08 March 2009

Nerds & Computer Science jobs

Thanks to @tdoerr on Twitter, I recently read the Science Daily article, "Geeks May Be Chic, But Nerd Stereotype Still Exists, Professor Says". It describes a number of scenarios where the nerd stereotype still exists in popular culture, but then gets into some statistics about how women and minorities are either staying at a steady (low) percentage of computer science majors, or declining in some areas. Women in particular are less likely to get into IT jobs, even after earning a computer science degree.

There's no comment area on Science Daily that I could find, so I'm standing on my soapbox here. I've worked in enough IT jobs that I know I can answer this one without referring directly without breaking my current company's security policy (which, come to think of it, is very similar to the security policies of the other companies I've worked for).

First, the correlation between a computer science degree and an IT job only works for a certain portion of those jobs, and even there you can still get in if you have a long history of related experience. I have an English degree. I have worked with people who also have English degrees and are in IT, plus people with degrees in biology, political science, philosophy, education, history, music, and business. We wound up in IT because we're also geeks, and learned about computers on our own time.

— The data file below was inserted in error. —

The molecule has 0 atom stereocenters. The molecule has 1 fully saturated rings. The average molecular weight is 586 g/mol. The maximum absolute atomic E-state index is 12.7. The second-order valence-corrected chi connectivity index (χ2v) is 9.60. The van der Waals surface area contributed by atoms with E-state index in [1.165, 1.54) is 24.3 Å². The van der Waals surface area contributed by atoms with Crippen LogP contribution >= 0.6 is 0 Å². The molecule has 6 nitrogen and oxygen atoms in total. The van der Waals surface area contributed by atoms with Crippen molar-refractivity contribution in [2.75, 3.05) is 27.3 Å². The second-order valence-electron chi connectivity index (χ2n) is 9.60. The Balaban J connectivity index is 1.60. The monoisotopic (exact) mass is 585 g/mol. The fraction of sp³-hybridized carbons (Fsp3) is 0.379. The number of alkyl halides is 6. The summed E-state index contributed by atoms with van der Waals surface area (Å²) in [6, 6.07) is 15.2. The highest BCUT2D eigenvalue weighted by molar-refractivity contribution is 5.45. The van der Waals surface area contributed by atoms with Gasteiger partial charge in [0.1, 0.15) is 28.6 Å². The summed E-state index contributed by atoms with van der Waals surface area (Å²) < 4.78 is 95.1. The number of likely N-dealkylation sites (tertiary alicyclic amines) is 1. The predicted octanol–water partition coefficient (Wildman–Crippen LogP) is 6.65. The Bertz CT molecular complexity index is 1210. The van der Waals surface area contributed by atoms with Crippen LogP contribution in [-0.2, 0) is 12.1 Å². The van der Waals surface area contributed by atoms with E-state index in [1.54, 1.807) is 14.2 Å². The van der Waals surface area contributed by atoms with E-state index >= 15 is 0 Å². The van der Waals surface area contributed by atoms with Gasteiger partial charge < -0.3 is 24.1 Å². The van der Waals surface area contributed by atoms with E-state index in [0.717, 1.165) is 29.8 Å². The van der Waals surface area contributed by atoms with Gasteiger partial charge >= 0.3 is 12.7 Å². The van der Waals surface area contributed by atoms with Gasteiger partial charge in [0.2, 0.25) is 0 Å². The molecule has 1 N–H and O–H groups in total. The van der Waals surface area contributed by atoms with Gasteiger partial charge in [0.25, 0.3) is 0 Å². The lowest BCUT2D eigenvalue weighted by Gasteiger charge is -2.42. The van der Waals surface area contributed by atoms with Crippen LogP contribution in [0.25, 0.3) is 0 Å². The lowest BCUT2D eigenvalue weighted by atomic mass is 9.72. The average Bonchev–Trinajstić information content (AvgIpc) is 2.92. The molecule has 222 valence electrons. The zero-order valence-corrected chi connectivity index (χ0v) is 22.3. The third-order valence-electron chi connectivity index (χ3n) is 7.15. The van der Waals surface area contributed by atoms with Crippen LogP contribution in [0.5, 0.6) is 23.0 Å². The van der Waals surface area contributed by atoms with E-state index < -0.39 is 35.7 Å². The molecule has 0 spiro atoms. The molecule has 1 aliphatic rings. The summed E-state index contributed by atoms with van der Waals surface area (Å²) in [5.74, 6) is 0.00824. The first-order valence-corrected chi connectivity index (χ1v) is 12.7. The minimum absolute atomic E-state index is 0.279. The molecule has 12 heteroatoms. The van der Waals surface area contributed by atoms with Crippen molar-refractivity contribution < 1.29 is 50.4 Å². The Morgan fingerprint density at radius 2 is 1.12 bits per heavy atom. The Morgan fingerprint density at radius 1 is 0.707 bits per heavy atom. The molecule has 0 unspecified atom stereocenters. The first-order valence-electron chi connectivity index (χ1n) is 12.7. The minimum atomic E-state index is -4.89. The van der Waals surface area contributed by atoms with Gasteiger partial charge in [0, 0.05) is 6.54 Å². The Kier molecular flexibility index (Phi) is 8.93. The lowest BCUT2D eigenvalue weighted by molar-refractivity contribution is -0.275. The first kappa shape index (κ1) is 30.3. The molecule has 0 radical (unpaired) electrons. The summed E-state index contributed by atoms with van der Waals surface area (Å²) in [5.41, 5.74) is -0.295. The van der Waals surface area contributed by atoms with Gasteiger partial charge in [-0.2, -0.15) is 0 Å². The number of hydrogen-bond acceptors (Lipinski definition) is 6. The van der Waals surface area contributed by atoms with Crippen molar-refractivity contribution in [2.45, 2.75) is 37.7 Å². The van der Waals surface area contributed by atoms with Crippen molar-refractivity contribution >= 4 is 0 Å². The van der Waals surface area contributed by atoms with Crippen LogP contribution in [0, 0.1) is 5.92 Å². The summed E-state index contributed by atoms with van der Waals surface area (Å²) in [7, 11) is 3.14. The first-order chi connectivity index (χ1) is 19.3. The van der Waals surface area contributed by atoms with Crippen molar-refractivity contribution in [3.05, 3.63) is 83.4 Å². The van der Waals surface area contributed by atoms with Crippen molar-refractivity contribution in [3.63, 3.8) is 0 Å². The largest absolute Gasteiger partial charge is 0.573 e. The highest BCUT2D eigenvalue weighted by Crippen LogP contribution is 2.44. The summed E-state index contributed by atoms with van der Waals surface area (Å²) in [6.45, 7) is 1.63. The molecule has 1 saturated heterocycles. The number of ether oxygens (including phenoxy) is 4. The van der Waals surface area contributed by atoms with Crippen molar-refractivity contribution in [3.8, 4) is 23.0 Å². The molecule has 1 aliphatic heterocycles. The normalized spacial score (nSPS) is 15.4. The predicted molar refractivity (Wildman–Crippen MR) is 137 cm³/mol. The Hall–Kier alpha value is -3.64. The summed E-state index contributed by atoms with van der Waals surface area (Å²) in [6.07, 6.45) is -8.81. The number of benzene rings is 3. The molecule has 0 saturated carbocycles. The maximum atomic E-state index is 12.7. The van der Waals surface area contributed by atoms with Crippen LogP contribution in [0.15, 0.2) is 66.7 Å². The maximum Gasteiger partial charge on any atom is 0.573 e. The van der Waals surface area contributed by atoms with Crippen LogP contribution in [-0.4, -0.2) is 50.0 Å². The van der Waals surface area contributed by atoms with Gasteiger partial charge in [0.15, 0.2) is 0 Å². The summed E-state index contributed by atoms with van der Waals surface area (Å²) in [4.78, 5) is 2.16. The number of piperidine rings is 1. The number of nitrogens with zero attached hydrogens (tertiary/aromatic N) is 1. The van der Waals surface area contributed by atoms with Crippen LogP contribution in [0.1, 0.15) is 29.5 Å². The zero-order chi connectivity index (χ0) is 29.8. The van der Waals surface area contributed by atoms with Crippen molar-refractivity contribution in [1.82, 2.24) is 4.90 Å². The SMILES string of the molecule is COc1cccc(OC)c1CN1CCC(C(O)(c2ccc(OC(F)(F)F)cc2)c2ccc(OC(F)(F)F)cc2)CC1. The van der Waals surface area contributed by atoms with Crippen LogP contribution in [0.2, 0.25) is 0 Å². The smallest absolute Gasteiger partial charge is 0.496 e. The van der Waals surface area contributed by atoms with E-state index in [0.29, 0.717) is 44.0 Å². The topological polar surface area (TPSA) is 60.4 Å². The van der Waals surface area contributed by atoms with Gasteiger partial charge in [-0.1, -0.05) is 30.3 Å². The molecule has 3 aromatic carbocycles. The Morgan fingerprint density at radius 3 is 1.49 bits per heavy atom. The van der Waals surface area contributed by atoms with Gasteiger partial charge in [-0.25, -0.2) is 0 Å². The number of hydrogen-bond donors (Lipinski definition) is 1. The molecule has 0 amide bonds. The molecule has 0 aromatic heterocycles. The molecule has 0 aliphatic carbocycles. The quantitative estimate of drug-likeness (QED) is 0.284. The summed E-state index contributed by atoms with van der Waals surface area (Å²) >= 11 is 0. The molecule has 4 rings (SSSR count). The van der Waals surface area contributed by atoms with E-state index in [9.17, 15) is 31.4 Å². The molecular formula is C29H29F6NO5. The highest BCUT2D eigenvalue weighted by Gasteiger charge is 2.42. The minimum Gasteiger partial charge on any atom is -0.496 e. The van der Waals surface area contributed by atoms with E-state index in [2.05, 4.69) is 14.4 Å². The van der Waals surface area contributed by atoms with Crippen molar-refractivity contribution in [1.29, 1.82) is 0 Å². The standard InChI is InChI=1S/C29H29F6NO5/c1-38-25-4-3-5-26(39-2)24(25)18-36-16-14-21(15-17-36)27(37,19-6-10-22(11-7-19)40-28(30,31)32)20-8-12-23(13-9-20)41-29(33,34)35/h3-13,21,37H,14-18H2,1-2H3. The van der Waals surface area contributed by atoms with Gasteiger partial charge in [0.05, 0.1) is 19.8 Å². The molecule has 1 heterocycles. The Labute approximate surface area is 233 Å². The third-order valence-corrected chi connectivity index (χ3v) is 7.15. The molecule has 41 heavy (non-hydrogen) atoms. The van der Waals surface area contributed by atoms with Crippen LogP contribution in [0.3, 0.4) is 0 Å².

If studies only look at what happens to people who take computer science, they're going to have an awful lot of "dark matter" data they'll have to erroneously assume is "management." IT never exists in a vacuum; it is always in service of a business need, whether that need is managing a factory, a hospital, or a bank. A lot of people start on the business side and then join IT because they have strong computer skills plus a very good knowledge of the industry the IT is supposed to support. It's not just about getting a software or hardware solution out — it's about getting the right solution out.

Second, I thought it was very strange that the article correlated women and minorities not getting into IT with the cultural expressions of Weird Al Yankovic and others, but didn't bother to track down any women and/or members of a visible minority who have degrees in computer science but chose not to follow that as a career path. What did they encounter when they applied for jobs? Was it an old boy's club (certainly not anywhere I've ever worked, but I have heard tell of such things)? Was it the working conditions? The hours? The career path? The fear of being outsourced mid-career?

Or was it that even people studying your job prospects think you're dumb enough to be influenced by parody rap songs?

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